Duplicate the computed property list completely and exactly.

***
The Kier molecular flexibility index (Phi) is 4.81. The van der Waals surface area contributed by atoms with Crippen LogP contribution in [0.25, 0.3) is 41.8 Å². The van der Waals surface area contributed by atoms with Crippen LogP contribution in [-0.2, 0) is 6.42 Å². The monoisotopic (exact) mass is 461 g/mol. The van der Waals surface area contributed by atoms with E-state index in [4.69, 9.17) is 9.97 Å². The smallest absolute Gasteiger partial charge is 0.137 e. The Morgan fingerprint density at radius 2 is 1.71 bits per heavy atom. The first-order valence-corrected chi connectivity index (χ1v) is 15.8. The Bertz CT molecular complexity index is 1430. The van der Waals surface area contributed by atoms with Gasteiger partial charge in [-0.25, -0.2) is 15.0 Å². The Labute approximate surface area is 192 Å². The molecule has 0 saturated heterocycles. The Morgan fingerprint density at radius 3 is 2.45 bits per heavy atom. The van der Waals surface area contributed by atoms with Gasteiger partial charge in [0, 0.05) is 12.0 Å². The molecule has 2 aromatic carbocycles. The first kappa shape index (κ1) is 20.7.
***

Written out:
The Kier molecular flexibility index (Phi) is 4.81. The van der Waals surface area contributed by atoms with Crippen LogP contribution in [0.25, 0.3) is 41.8 Å². The van der Waals surface area contributed by atoms with Crippen LogP contribution in [-0.2, 0) is 6.42 Å². The monoisotopic (exact) mass is 461 g/mol. The van der Waals surface area contributed by atoms with E-state index in [4.69, 9.17) is 9.97 Å². The smallest absolute Gasteiger partial charge is 0.137 e. The Morgan fingerprint density at radius 2 is 1.71 bits per heavy atom. The first-order valence-corrected chi connectivity index (χ1v) is 15.8. The Bertz CT molecular complexity index is 1430. The van der Waals surface area contributed by atoms with Gasteiger partial charge in [-0.25, -0.2) is 15.0 Å². The Labute approximate surface area is 192 Å². The molecule has 0 saturated heterocycles. The Morgan fingerprint density at radius 3 is 2.45 bits per heavy atom. The van der Waals surface area contributed by atoms with Gasteiger partial charge in [0, 0.05) is 12.0 Å². The molecule has 2 aromatic carbocycles. The first kappa shape index (κ1) is 20.7.